Lemony’s Snicket’s A Series of Unfortunate Events. I’ve read them all, borrowed from my niece, Amy, but I only have the first, The Bad Beginning. Never was a book so inaptly named, it was a fantastic beginning. I also must find a hard copy of Mommie Dearest 🙂

What do you think someone perusing your shelves would think of your reading taste, or what would you like them to think?

Whenever someone comes over, even repeat visitors, they spend some time eye-balling the shelves. The shelves run floor-to-ceiling along a 21-foot wall and are hard to ignore. Sometimes the objects displayed attract attention — especially my grandmother’s clock and the pieces of African art — but, mostly it’s the books. I have a lot of interests (did I mention the boxes of board games at the bottom of one shelf?) and am endlessly curious. I hope my shelves reflect that. I love it when a visitor pulls a book off the shelf and opens it up…

SRH8

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A huge thanks to Susan for taking part in Other People’s Bookshelves! If you would like to catch up with the other posts in the series of Other People’s Bookshelves have a gander here. Don’t forget if you would like to participate (and I would love you to – hint, hint, hint as without you volunteering it doesn’t happen) in the series then drop me an email to savidgereads@gmail.com with the subject Other People’s Bookshelves, thanks in advance. In the meantime… what do you think of Susan’s responses and/or any of the books and authors that she mentions?

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Other People’s Bookshelves #39; Jenn Ashworth

Hello and welcome to the latest in Other People’s Bookshelves, a regular series of posts where you get to have a nosey at other book lovers bookshelves. This week we head into the home of author Jenn Ashworth, another fine example of why we should #ReadBritish2014 as you will see in reviews over the next few weeks. So let us sit down with Jenn in her office, have a nice strong cup of northern tea (always the best) and possibly a bourbon biscuit or custard cream and  then have a nosey through her shelves, first though a little more about her…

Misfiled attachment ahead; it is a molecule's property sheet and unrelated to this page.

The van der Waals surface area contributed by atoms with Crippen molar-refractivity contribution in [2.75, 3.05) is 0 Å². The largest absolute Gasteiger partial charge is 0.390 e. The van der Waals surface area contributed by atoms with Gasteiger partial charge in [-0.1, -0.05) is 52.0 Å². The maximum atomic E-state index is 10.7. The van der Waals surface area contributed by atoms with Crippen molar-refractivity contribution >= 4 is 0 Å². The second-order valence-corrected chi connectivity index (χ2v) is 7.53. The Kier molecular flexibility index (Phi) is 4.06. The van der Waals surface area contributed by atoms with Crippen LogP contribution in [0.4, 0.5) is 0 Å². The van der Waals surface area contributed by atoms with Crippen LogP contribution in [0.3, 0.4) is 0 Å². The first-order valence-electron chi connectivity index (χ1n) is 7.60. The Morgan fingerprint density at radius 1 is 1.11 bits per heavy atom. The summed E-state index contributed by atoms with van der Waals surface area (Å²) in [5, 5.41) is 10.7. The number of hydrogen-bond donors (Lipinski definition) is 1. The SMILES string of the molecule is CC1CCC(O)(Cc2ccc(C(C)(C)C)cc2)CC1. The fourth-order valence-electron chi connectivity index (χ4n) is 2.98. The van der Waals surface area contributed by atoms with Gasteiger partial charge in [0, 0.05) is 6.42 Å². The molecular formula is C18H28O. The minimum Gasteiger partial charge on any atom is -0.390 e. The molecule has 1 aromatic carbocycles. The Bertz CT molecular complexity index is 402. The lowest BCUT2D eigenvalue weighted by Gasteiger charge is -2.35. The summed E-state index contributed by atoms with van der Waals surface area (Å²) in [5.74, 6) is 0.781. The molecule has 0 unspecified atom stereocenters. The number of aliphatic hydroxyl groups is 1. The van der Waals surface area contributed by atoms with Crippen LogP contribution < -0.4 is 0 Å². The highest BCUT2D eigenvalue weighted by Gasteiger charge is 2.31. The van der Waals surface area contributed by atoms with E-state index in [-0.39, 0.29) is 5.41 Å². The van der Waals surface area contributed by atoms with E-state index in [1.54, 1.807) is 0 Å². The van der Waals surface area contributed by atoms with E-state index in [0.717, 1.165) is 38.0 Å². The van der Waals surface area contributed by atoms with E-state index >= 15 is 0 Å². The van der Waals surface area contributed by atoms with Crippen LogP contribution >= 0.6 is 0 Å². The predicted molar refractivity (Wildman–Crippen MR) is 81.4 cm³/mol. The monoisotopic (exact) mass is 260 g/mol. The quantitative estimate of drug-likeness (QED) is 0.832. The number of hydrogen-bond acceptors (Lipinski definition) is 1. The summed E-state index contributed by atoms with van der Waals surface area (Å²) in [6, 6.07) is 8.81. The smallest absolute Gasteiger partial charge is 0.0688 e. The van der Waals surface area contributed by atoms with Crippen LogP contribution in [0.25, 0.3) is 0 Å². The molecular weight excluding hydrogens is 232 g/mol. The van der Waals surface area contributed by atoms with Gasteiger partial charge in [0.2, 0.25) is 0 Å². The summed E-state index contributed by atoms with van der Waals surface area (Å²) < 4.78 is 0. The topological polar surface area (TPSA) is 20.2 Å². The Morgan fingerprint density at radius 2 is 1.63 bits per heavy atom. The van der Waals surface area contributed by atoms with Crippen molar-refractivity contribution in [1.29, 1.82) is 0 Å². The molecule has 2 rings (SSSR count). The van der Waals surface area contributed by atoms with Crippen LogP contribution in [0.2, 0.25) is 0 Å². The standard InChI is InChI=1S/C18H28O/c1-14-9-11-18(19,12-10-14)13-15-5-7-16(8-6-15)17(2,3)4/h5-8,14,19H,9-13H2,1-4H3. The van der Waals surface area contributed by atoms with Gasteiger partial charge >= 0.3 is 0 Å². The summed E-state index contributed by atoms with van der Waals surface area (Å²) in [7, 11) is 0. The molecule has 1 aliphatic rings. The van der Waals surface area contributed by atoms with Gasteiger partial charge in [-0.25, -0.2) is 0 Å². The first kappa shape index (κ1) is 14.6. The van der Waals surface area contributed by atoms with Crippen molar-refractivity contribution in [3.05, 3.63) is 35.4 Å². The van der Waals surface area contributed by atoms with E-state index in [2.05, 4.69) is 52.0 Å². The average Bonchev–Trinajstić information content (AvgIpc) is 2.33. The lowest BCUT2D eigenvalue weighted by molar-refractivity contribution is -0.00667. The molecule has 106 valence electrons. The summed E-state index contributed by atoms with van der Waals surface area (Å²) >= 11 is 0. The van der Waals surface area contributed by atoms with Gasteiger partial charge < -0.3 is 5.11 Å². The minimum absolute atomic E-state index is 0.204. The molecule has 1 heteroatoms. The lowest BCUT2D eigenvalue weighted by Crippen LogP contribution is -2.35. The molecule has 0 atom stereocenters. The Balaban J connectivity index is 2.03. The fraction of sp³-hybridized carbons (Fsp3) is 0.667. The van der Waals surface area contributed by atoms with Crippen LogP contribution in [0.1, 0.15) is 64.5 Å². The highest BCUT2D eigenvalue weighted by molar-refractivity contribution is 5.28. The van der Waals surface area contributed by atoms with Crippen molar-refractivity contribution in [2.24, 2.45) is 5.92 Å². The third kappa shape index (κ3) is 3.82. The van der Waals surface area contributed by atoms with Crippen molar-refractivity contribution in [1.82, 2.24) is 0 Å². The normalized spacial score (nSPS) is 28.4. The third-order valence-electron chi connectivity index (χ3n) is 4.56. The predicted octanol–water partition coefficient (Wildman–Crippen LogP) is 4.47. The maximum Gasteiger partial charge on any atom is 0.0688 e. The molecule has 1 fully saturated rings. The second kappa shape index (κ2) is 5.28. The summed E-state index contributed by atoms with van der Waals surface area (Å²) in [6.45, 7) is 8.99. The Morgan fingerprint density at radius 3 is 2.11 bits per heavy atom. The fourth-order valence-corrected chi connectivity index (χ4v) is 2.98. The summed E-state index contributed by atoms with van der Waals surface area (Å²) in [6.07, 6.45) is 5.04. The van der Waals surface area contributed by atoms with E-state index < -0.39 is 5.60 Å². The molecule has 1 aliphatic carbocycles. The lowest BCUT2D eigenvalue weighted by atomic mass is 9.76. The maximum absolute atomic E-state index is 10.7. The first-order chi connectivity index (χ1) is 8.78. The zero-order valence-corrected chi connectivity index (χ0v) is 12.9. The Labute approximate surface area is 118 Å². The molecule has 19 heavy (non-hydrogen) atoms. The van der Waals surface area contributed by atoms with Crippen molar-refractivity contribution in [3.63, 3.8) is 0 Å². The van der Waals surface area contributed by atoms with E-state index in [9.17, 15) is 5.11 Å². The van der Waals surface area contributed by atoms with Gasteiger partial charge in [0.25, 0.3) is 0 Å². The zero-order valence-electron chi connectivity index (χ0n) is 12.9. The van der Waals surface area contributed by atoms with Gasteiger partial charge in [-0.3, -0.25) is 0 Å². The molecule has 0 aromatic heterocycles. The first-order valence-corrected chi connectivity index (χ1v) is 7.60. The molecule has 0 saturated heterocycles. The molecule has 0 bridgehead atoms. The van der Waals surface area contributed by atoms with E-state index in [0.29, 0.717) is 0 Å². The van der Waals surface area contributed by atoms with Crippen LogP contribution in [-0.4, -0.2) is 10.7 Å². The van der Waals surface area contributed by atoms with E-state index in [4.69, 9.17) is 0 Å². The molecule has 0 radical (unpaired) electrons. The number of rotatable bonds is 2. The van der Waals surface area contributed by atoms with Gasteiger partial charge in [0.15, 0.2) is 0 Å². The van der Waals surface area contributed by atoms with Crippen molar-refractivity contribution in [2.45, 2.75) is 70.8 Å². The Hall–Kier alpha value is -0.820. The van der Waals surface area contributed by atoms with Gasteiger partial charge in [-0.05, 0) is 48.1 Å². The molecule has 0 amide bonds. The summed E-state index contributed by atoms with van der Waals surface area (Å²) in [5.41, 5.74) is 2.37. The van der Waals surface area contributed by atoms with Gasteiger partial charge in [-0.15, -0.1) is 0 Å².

Jenn Ashworth was born in 1982 in Preston, where she still lives. She studied at Newnham College, Cambridge and the Centre for New Writing at the University of Manchester. Before becoming a writer, she worked as a librarian in a prison. Her first novel, A Kind of Intimacy, was published in 2009 and won a Betty Trask Award. On the publication of her second, Cold Light (Sceptre, 2011) she was featured on the BBC’s The Culture Show as one of the UK’s twelve best new writers. Her third novel The Friday Gospels (2013) is published by Sceptre. Ashworth has also published short fiction and won an award for her blog, Every Day I Lie a Little. Her work has been compared to both Ruth Rendell and Patricia Highsmith; all her novels to date have been set in the North West of England. She lives in Lancashire and teaches Creative Writing at Lancaster University.

books in the office 2

Do you keep all the books you read on your shelves or only your favourites, does a book have to be REALLY good to end up on your shelves or is there a system like one in one out, etc?

I mainly keep hold of my books – I still own anthologies of seventeenth century poetry that I last looked at in my first year of Uni. I’m very minimalist and restrained about all other kinds of stuff. Books are my indulgence. There’s always money for them, and I’m a member of a couple of libraries and have a kindle too. I have been promising myself I will go through and have a cull for ages. But I can’t predict where my interests will take me to in the future. Maybe that collected works of Aphra Benn is going to be just what I need to get the next novel into gear. Who knows? My shelves aren’t quite full, but they will be soon – even though I do buy plenty of e-books these days.